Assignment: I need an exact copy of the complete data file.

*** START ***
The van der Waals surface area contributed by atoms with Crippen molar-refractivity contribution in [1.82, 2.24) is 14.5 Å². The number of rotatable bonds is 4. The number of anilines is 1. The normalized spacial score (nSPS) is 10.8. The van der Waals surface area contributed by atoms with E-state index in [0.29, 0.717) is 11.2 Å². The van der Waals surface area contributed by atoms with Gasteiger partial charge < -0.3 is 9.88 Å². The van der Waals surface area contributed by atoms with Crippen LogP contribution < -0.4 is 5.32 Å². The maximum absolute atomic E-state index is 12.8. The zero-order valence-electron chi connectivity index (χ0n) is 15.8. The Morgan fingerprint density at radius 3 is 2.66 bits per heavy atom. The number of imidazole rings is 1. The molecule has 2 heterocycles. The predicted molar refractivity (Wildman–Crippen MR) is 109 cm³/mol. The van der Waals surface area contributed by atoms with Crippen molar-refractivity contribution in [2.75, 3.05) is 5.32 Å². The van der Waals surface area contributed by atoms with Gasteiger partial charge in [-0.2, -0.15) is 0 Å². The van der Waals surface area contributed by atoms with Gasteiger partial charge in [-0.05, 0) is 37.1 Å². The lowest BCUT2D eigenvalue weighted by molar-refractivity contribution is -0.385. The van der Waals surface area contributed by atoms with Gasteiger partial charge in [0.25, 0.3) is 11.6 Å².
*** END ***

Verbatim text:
The van der Waals surface area contributed by atoms with Crippen molar-refractivity contribution in [1.82, 2.24) is 14.5 Å². The number of rotatable bonds is 4. The number of anilines is 1. The normalized spacial score (nSPS) is 10.8. The van der Waals surface area contributed by atoms with E-state index in [0.29, 0.717) is 11.2 Å². The van der Waals surface area contributed by atoms with Gasteiger partial charge < -0.3 is 9.88 Å². The van der Waals surface area contributed by atoms with Crippen LogP contribution < -0.4 is 5.32 Å². The maximum absolute atomic E-state index is 12.8. The zero-order valence-electron chi connectivity index (χ0n) is 15.8. The Morgan fingerprint density at radius 3 is 2.66 bits per heavy atom. The number of imidazole rings is 1. The molecule has 2 heterocycles. The predicted molar refractivity (Wildman–Crippen MR) is 109 cm³/mol. The van der Waals surface area contributed by atoms with Crippen molar-refractivity contribution in [2.75, 3.05) is 5.32 Å². The van der Waals surface area contributed by atoms with Gasteiger partial charge in [-0.2, -0.15) is 0 Å². The van der Waals surface area contributed by atoms with Gasteiger partial charge in [-0.05, 0) is 37.1 Å². The lowest BCUT2D eigenvalue weighted by molar-refractivity contribution is -0.385. The van der Waals surface area contributed by atoms with Gasteiger partial charge in [0.25, 0.3) is 11.6 Å².